A charge oft leveled against Christians is that they are hypocrites. By this critics usually mean one of two things: either the Christian is saying people ought to act a certain way and then proceeds to act in a way that contradicts it, or the Christian is pretending to be nice while concealing a heart of arrogance, self-righteousness, or condescension.

The two conflicted persons mentioned above cannot be hypocrites by either definition. Rather, they are exhibiting a divine attitude of patience and forbearance in spite of personal contrary feelings. This is one of the things that distinguishes the Christian community from virtually all other social forms. Unlike family or work relations, the Christian community is a voluntary association. Each is not required by blood relation or labor contract to put up with others whom they find disagreeable. Rather, they do so out of a desire to love like their Lord, who drew near to them in spite of their unlovable features.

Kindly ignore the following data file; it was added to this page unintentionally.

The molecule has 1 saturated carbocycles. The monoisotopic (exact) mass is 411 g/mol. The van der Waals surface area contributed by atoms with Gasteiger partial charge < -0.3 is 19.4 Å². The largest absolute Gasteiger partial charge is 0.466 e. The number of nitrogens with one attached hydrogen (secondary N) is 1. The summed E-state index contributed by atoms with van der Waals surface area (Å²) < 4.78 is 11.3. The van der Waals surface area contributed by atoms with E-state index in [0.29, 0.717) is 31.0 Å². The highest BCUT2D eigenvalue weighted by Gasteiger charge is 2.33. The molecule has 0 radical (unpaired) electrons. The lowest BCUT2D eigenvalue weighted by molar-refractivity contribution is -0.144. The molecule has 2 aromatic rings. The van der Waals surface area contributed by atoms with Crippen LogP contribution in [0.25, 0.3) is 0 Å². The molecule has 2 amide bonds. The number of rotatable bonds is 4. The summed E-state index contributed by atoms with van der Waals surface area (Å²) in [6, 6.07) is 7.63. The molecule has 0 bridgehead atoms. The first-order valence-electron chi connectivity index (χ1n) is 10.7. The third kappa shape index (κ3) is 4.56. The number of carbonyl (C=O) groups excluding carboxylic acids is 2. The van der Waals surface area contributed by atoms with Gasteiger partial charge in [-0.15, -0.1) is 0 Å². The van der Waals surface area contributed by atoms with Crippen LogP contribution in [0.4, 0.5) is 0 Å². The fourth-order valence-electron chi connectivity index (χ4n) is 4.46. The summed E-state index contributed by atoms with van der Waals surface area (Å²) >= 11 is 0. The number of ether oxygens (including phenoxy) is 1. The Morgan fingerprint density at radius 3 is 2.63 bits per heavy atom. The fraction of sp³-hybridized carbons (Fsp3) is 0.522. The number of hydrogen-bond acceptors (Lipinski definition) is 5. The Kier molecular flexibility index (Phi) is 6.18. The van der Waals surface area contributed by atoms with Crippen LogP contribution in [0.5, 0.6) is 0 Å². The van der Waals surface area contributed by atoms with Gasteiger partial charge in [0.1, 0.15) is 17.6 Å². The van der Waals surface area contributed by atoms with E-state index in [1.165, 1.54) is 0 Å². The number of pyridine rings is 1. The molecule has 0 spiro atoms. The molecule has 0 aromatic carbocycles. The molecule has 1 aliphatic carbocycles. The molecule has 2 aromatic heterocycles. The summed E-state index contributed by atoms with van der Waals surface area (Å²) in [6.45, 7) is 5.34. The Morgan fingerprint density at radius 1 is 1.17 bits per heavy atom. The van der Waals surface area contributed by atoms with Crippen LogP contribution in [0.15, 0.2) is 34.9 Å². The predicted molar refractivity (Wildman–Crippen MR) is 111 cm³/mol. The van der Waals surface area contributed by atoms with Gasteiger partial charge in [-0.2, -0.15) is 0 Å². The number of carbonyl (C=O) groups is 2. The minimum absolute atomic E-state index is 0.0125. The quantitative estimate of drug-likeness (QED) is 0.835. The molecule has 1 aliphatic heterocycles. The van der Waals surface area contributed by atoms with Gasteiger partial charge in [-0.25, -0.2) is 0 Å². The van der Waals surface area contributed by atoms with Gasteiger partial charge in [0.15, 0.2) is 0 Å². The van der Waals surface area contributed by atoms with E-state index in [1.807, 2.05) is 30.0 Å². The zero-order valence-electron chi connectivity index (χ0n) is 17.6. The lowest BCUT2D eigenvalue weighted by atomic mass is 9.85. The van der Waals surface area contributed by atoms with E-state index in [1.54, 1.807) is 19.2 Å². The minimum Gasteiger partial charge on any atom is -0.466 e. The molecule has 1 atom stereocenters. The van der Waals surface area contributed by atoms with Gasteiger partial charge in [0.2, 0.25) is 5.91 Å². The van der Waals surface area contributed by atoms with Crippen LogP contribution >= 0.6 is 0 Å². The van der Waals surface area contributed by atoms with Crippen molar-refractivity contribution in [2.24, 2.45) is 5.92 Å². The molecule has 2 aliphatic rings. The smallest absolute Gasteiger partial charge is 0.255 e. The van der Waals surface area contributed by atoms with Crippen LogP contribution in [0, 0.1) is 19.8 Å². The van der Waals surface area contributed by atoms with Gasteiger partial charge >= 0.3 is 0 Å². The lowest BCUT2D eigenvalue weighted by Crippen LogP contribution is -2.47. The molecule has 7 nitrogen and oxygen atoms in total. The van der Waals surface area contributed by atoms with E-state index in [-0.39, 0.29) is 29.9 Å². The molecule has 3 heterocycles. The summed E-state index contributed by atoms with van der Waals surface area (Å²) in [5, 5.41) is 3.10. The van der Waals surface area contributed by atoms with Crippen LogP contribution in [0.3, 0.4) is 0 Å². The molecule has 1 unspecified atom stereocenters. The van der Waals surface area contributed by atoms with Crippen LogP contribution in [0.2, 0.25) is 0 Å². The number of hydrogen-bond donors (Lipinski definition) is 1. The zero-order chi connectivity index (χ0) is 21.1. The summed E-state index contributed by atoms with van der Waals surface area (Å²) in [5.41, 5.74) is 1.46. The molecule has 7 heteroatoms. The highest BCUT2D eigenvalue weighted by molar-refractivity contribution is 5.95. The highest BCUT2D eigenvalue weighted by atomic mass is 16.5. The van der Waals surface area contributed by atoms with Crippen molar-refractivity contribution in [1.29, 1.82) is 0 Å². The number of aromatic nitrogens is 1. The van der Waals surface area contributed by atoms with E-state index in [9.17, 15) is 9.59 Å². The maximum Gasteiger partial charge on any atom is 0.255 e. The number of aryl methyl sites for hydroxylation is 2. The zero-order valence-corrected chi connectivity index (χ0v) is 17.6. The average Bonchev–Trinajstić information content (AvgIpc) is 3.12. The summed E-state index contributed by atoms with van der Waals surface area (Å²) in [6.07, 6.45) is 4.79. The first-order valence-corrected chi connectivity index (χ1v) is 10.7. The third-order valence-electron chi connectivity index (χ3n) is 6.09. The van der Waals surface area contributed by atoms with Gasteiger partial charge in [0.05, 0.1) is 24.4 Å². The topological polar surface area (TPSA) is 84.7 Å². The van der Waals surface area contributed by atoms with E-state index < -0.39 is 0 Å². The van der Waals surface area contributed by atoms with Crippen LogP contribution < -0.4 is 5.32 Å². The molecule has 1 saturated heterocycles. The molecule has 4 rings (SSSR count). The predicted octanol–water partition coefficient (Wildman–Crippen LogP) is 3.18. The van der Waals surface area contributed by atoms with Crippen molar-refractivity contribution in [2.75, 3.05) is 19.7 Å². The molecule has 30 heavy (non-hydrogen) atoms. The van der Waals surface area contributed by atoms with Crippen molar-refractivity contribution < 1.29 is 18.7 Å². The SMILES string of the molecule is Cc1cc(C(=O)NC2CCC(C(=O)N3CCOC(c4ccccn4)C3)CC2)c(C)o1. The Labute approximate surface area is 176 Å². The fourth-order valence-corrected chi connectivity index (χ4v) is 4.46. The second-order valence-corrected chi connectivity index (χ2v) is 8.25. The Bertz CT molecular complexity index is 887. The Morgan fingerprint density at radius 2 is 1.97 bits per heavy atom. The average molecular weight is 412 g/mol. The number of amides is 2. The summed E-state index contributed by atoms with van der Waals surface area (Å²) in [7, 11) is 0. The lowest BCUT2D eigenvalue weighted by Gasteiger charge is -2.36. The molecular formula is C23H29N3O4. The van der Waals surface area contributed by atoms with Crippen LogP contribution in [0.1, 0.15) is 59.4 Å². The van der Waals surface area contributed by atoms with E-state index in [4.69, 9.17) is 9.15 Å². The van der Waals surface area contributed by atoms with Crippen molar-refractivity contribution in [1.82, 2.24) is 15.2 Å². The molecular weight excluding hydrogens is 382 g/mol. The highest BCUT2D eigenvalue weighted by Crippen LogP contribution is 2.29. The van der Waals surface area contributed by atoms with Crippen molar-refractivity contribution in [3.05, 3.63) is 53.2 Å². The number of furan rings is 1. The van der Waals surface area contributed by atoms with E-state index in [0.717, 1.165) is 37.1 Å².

Finicky hearts are as present in the Christian community as anywhere else in human society. But it is here that one can find acceptance and love as a conscious choice, a deliberate act of love in the full face of whatever true person lies beneath masks and pleasantries. It is a wonder that my Christian brothers and sisters treat me with kindness and dignity in spite of the difficulties I place in their path as they learn who I truly am. And I look forward to the ways in which our hearts will change as the One who transforms works His wonders on each of us in the midst of this authentic community.


Gunslinger said...

Ted and I were just talking about this very thing at lunch today. I want to have a sit down with you as well. We, or rather I, was ranting about the Hypocrisy concept with a lot of "Christians" and how they are perceived by the unchurched. Which of course usualy leads the unchurched to form an opinion like "Those churchy types are assholes, always preaching the word, but not living it."
I witnessed this recently and it really bothered me. Like a lot. It made me realize that what Christians do in public is scrutinized heavily by the unchurched. Perhaps it is taking the easy way out to call bullshit on a christian when they act human, rather than take the big step. I dunno, but I want to sit and talk to you about it, because it really got under my skin.